k 0


Proving: By Z-transform definition, we have

Z [ f (t  nT )]   f (kT  nT ) z
k
k 0

  f (kT  nT ) z
k 0
( k  n )  n
z
z
n

  f (kT  nT ) z k z nn
k 0

( k  n )
f
(
kT

nT
)
z

k 0
2.2 Z-transform theorems
Defining m=k-n, we
have

Z [ f (t  nT )]  z
n
 f (kT  nT ) z
( k  n )
k 0
z
n

m
f
(
m
T
)
z

m n
Since f(mT)=0 for
the above as
 m<0, we can rewrite

Z [ f (t  nT )]  z n
m
n
m
n
f
(
m
T
)
z

z
f
(
m
T
)
z

z
F ( z)


m n
m 0
Thus, if a function f(t) is delayed by nT, its Ztransform would be multiplied by z-n. Or,
multiplication of a Z-transform by z-n has the
effect of moving the function to the right by nT
time. This is the so-called Shifting Theorem.
2.2 Z-transform theorems
Final value theorem:Suppose that f(t), where f(t)=0
for t<0, has the Z-transform of F(z), then the final
value of f(t) can be given by
1
lim f (t )  lim(1  z ) F ( z )
t 
z 1
There are other theorems for Z-transform. Please
read the study book or textbook for more details.
Theorem
Name

F ( z )  Z [ f (t )]   f (kT ) z k
Definition
k 0
Z[k1 f1 (t )  k 2 f 2 (t )]  k1 F1 ( z)  k 2 F2 ( z)
Z[e at f (t )]  F ( ze aT )
z
Z [ a t f (t )]  F ( )
a
Linearity
Multiply by e-at
Multiply by at
Z[ f (t  kT )]  z  k F ( z)
Time Shift 1
n 1
Time Shift 2
Z [ f (t  kT )]  z k [ F ( z )   f (kT ) z k ]
k 0
Z[ f (t )  f (t 1)]  (1  z 1 ) F ( z)
t
F ( z)
Z   f ( )d  
 0
 1  z 1
Differentiation
Integration
f ()  lim(1  z 1 ) F ( z )
Final Value
f (0)  lim F ( z )
Initial Value
z 1
z 
f(t)
F(s)
F(z)
(t)
1
1
u(t)
1
s
1
1  z 1
t
1
s2
Tz 1
(1  z 1 ) 2
e  at  e  bt
ba
e-at
1
( s  a)(s  b)
1
sa
1 – e-at
a
s( s  a)
sint

s2   2
cost
s
s 2
e-atsint

e-atcost
2
( s  a) 2   2
sa
( s  a) 2   2

1 
(e  aT  e bT ) z 1


 aT 1
bT 1 
b  a  (1  e z )(1  e z ) 
1
1 e
 aT
z 1
(1  e  aT ) z 1
(1  z 1 )(1  e aT z 1 )
z 1 sin T
1  2 z 1 cosT  z  2
1  z 1 cosT
1  2 z 1 cosT  z  2
z 1e  aT sin T
1  2 z 1e  aT cosT  e 2 aT z 2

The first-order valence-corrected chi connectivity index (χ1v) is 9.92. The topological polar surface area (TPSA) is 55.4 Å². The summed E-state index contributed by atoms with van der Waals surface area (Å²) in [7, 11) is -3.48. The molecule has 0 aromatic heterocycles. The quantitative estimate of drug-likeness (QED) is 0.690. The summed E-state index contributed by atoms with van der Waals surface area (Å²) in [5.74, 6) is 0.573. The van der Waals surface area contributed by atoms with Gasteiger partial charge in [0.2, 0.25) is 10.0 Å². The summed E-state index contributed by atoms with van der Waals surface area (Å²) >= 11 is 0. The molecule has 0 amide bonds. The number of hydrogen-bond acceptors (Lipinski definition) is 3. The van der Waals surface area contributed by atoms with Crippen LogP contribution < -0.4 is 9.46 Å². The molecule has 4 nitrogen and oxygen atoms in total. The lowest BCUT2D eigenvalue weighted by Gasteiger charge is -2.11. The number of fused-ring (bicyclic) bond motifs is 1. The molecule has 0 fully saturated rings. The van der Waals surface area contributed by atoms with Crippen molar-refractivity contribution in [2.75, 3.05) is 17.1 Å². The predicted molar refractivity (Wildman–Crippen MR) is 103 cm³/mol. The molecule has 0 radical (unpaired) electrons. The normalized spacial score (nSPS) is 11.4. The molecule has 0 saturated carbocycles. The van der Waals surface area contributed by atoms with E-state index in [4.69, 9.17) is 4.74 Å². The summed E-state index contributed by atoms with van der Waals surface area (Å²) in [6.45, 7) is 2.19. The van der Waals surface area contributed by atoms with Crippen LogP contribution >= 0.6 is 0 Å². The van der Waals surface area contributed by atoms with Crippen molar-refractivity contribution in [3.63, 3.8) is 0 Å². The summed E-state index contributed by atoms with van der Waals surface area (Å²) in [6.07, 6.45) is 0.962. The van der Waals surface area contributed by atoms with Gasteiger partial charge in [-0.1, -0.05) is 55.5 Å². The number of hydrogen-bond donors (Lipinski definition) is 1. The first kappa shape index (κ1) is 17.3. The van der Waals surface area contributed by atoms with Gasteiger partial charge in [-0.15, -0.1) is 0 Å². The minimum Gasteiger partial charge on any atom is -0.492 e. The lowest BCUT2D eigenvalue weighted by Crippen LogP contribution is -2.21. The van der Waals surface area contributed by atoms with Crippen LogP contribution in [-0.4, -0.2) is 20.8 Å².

1  z 1e  aT cosT
1  2 z 1e  aT cosT  e 2 aT z 2
2.3 Z-transform examples
Example 1: Assume that f(k)=0 for k<0, find the Ztransform of f(k)=9k(2k-1)-2k+3, k=0,1,2….
Solution: Obvious f(k) is a combination of three
sub-function 9k(2k-1), 2k and 3. Therefore, first we
can apply linearity theorem to f(k). Second, subfunction 9k(2k-1) can be considered as a product of
k and 2-12k, then we can apply the theorem of
multiply by ak. Finally, we can find the answer by
combining these three together.
2.3 Z-transform examples
F ( z )  Z [9k (2 k 1 )  2 k  3]  Z [9k (2 k 1 )]  Z [2 k ]  Z [3]
-1
Tz
z
T
z
1
z




Z[t]
;

Z [a t f (t )]  F  ; Z[1]
(1  z 1 ) 2 ( z  1) 2
1 - z -1 z  1
a
1
z/2
k
k

Z [2 ]  Z [2 1] 
z / 2  1 1  2 z 1
9 z 1
9 ( z / 2)
9
k
k 1
k 1

Z [9k (2 )]  Z [9k 2 2 ]  Z [k 2 ] 
2
(1  2 z 1 ) 2
2 (z/2 - 1)
2
1
3
1
z
9


F ( z )  Z [9k (2 k 1 )]  Z [2 k ]  Z [3] 
(1  2 z 1 ) 2 1  2 z 1 1  z 1
2  z 2

(1  2 z 1 ) 2 (1  z 1 )
2.3 Z-transform examples
Example 2: Obtain the Z-transform of the
curve x(t) shown below.
f(t)
1
0
1
2 3 4
5
6
7
8
t
2.3 Z-transform examples
Solution: From the figure, we have
K
0
1
2
3
4
5
6…
f(k) 0
0
0
1/3 2/3 1
1…
Apply the definition of Z-transform, we have

F ( z )   f (k ) z  k
k 0
z 3 2 z 4
 000

 z 5  z  6  
3
3
z -3  2 z  4

 z 5 (1  z 1  z 2  )
3
z -3  2 z  4
z 5
z 3  z  4  z 5



1
3
1 z
3(1  z 1 )
2.3 Z-transform examples
a2
Example 3: Find the Z-transform of F ( s)  2
s ( s  a)
Solution: Apply partial fraction to make F(s) as a
sum of simpler terms.
k3
a2